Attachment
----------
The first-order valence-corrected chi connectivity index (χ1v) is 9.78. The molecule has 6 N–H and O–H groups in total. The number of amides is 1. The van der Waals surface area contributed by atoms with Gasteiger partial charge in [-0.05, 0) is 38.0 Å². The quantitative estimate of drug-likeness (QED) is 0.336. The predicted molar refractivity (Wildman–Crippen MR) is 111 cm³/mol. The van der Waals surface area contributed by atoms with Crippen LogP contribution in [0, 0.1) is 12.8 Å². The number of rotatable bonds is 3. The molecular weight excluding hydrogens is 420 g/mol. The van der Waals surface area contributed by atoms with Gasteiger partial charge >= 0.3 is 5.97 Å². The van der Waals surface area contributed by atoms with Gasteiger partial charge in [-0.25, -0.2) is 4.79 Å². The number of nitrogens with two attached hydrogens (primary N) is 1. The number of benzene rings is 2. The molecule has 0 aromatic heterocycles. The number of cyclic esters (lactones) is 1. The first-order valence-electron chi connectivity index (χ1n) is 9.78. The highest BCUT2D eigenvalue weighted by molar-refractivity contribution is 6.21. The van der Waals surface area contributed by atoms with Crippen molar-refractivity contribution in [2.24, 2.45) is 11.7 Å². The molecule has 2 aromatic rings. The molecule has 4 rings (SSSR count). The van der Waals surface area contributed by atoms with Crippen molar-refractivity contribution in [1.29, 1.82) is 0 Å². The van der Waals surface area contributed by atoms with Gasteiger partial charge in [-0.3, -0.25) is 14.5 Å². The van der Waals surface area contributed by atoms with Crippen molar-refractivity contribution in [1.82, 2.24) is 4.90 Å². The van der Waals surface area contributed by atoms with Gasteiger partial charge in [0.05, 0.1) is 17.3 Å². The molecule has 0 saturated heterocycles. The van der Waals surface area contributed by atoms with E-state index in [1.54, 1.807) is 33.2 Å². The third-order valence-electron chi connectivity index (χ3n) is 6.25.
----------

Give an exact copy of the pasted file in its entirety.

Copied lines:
The first-order valence-corrected chi connectivity index (χ1v) is 9.78. The molecule has 6 N–H and O–H groups in total. The number of amides is 1. The van der Waals surface area contributed by atoms with Gasteiger partial charge in [-0.05, 0) is 38.0 Å². The quantitative estimate of drug-likeness (QED) is 0.336. The predicted molar refractivity (Wildman–Crippen MR) is 111 cm³/mol. The van der Waals surface area contributed by atoms with Crippen LogP contribution in [0, 0.1) is 12.8 Å². The number of rotatable bonds is 3. The molecular weight excluding hydrogens is 420 g/mol. The van der Waals surface area contributed by atoms with Gasteiger partial charge >= 0.3 is 5.97 Å². The van der Waals surface area contributed by atoms with Gasteiger partial charge in [-0.25, -0.2) is 4.79 Å². The number of nitrogens with two attached hydrogens (primary N) is 1. The number of benzene rings is 2. The molecule has 0 aromatic heterocycles. The number of cyclic esters (lactones) is 1. The first-order valence-electron chi connectivity index (χ1n) is 9.78. The highest BCUT2D eigenvalue weighted by molar-refractivity contribution is 6.21. The van der Waals surface area contributed by atoms with Crippen molar-refractivity contribution in [2.24, 2.45) is 11.7 Å². The molecule has 2 aromatic rings. The molecule has 4 rings (SSSR count). The van der Waals surface area contributed by atoms with Crippen molar-refractivity contribution in [1.29, 1.82) is 0 Å². The van der Waals surface area contributed by atoms with Gasteiger partial charge in [-0.3, -0.25) is 14.5 Å². The van der Waals surface area contributed by atoms with Crippen molar-refractivity contribution in [1.82, 2.24) is 4.90 Å². The van der Waals surface area contributed by atoms with Gasteiger partial charge in [0.05, 0.1) is 17.3 Å². The molecule has 0 saturated heterocycles. The van der Waals surface area contributed by atoms with E-state index in [1.54, 1.807) is 33.2 Å². The third-order valence-electron chi connectivity index (χ3n) is 6.25.